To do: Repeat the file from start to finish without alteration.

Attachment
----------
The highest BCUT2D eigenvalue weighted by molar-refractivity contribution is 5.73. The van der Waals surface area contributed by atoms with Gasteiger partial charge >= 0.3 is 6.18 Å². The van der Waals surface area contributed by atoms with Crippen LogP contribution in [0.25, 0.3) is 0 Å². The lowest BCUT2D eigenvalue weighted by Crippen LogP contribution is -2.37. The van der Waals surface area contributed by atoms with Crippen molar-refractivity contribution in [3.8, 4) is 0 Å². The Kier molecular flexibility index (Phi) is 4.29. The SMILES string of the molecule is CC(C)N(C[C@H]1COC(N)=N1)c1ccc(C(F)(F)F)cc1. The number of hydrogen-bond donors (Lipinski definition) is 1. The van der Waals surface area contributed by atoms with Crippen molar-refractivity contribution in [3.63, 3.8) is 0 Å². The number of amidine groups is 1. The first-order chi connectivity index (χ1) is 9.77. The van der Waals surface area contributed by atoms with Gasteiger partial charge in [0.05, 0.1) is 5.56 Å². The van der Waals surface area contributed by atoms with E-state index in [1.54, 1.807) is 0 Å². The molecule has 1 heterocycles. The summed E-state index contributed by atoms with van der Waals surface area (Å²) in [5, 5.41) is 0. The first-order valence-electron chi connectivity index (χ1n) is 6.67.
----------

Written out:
The highest BCUT2D eigenvalue weighted by molar-refractivity contribution is 5.73. The van der Waals surface area contributed by atoms with Gasteiger partial charge >= 0.3 is 6.18 Å². The van der Waals surface area contributed by atoms with Crippen LogP contribution in [0.25, 0.3) is 0 Å². The lowest BCUT2D eigenvalue weighted by Crippen LogP contribution is -2.37. The van der Waals surface area contributed by atoms with Crippen molar-refractivity contribution in [3.8, 4) is 0 Å². The Kier molecular flexibility index (Phi) is 4.29. The SMILES string of the molecule is CC(C)N(C[C@H]1COC(N)=N1)c1ccc(C(F)(F)F)cc1. The number of hydrogen-bond donors (Lipinski definition) is 1. The van der Waals surface area contributed by atoms with Crippen molar-refractivity contribution in [3.63, 3.8) is 0 Å². The number of amidine groups is 1. The first-order chi connectivity index (χ1) is 9.77. The van der Waals surface area contributed by atoms with Gasteiger partial charge in [0.05, 0.1) is 5.56 Å². The van der Waals surface area contributed by atoms with E-state index in [1.54, 1.807) is 0 Å². The molecule has 1 heterocycles. The summed E-state index contributed by atoms with van der Waals surface area (Å²) in [5, 5.41) is 0. The first-order valence-electron chi connectivity index (χ1n) is 6.67.